ASTON, Pennsylvania, September 15, 2016 (LifeSiteNews) – Donald Trump has unveiled a major policy proposal that would give a tax break to stay-at-home mothers with young children, a policy sought by some pro-family advocates for decades.
He would allow most families to deduct the cost of childcare from their taxable income – whether the child goes to a daycare facility or is cared for in the home by a parent.
An “above-the-line” tax deduction, which reduces the total amount of income (Adjusted Gross Income, or AGI) subject to federal tax, is already established for college tuition and health care premiums in some cases.
The plan would give low-income households another tax credit worth as much as $1,200 a year by expanding the Earned Income Tax Credit and refunding up to half the payroll taxes of the lower earning parent.
Speaking in the Philadelphia suburb of Aston, Mr. Trump said the policy would apply to parents of children of one to four children, from birth to age 13.
The policy was lauded by pro-life, pro-family politicians and organizations. Rep. Marsha Blackburn, who chairs the House Select Panel on Infant Lives and introduced Mr. Trump on stage Tuesday night, said the tax plan would “ensure women do not have to choose between work and family as well as ensuring that if a parent does decide to stay home to care for their children, they are not unduly penalized by the federal tax code.” Congresswoman Vicki Hartzler of Missouri, a pro-family champion, said, “Not only does Mr. Trump’s plan help working parents, but it also gives benefits for parents who chose to stay-at-home with their children.” Rep. Diane Black called the plan “both pro-growth and pro-family.” And Rep. Cynthia Lummis of Wyoming said his “thoughtful proposal shows a Trump administration will be a pro-family administration.”
Tony Perkins, president of the Family Research Center, added that “Trump's plan recognizes the importance of the family in society and the importance of children to future economic growth. His plan encourages family formation which will, over time, help boost the economy.”
Rep. Blackburn, R-TN, called the initiative “a game-changer” on Fox Business Channel Wednesday morning, saying it will support traditional families while appealing to female voters.
Trump vs. Clinton: Parenting vs. Preschool
Mr. Trump’s plan differs significantly from that of Hillary Clinton, who has long said she subscribes to the philosophy that “it takes a village to raise a child.”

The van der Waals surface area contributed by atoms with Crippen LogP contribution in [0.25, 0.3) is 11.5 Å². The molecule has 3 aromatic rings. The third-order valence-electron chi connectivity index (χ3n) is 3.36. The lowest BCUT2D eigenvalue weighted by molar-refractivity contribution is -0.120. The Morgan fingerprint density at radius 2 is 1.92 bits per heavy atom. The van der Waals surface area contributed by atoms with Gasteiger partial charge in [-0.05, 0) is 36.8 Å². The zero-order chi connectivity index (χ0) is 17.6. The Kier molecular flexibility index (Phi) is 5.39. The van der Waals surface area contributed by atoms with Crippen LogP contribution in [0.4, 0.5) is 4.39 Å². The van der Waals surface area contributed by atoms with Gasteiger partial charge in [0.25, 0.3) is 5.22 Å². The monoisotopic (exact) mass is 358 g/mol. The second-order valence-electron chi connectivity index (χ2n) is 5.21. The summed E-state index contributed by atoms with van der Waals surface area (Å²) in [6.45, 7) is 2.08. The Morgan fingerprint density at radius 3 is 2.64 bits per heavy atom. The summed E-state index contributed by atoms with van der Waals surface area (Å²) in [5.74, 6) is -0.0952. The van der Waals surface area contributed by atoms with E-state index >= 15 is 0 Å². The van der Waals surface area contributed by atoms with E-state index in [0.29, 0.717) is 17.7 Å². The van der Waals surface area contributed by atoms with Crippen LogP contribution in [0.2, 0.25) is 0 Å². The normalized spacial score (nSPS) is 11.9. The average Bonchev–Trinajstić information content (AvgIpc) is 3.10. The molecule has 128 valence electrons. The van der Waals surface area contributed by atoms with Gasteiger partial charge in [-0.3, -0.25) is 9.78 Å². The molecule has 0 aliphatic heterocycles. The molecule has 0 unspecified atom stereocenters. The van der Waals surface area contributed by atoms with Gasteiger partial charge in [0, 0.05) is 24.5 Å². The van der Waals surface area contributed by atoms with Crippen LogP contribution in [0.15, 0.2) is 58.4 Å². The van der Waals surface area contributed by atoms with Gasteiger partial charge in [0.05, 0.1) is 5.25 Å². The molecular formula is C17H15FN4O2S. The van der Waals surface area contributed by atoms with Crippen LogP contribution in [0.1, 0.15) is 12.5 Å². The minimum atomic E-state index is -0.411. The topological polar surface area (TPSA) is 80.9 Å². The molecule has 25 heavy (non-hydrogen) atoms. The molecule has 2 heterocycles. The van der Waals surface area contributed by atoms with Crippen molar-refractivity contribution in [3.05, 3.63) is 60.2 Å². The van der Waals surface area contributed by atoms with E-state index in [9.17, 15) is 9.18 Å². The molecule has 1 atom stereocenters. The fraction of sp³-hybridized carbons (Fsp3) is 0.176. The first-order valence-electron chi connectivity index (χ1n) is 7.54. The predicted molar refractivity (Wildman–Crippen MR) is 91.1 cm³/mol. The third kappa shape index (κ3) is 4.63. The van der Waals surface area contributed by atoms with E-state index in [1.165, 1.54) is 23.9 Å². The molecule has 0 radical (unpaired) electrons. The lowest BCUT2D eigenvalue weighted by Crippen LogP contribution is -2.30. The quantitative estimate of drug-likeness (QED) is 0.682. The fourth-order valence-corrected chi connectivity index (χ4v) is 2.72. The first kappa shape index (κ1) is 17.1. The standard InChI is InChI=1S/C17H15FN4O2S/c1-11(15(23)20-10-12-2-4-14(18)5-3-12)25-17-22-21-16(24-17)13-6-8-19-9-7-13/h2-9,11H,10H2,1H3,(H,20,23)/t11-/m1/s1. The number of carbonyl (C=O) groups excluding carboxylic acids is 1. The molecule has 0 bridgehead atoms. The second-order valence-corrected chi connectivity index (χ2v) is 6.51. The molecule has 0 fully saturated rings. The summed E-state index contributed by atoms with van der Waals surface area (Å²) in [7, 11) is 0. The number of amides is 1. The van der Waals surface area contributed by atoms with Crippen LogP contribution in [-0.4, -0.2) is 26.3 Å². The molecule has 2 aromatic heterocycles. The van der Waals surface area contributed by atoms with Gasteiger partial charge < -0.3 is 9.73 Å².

Hillary Clinton’s website promises to “make preschool universal for every 4-year-old in America” by “significantly increasing the federal government’s investment in child care subsidies.” Researchers at the University of California at Berkeley and Stanford University studied 14,000 students and discovered that preschool is correlated with arrested emotional development. Multiple other studies have found that, while educational gains fade out, character traits such as increased aggression linger.
Clinton offers no incentives for stay-at-home parents, something critics view as an intentional sleight. “The Democrats, under the influence of the feminist bloc, don’t want to give any recognition to stay at home parenting, because they fear – rightly so – that women may like it,” Dr. Allan C. Carlson of the Howard Center for Family, Religion, and Society told LifeSiteNews in 2012.
The policy would apply to same-sex ‘marriages’
Controversy has stirred in some quarters, since the Trump plan would include same-sex couples, “if the marriage is recognized under state law,” as mandated by the Supreme Court’s Obergefell decision.
“We applaud Donald Trump for wishing to make families stronger, but not with the help of social engineering,” said David Lane, the founder of the American Renewal Project, which recently hosted a meeting of Donald Trump and more than 1,000 pastors in Florida. “Evangelicals are not going to support a policy that has anything less than a mommy and daddy in the home.”
Paid maternity leave
Mr. Trump also promised six weeks of federally funded, paid maternity leave for women whose employer does not offer it. Secretary Clinton would require employers to offer 12 weeks of paid leave for either parent.
Although the Trump campaign promised to roll out details of how he would pay for this in a speech today, some Republicans oppose mandatory maternity leave in any form.
“Ivanka [Trump] says her father's plan won't raise taxes. Maybe not, but mandating employers do something…will have ramifications,” writes commentator Ashe Schow at The Washington Examiner. “A lot of businesses, especially those that pay low-skilled workers, can't afford it. Under a regimen of paid leave, they will simply think twice before hiring people who arguably need jobs the most — young married people (and especially young women) who might have children.”
Fiscal conservatives generally favor a lower, broader, flatter tax code with few exemptions.
Planned Parenthood President Cecile Richards blasted Trump’s plan on Twitter, calling it “ridiculous”:
All the ways Trump's maternity leave plan is ridiculous and would actually hurt women & families. https://t.co/jV2KNKOaGY
— Cecile Richards (@CecileRichards) September 14, 2016
That inspired a number of outraged reactions. “Why do you care?” asked Jeff Dunetz, who goes by the Twitter handle @yidwithlid. “You want the babies ripped out of their moms so you can sell their parts.”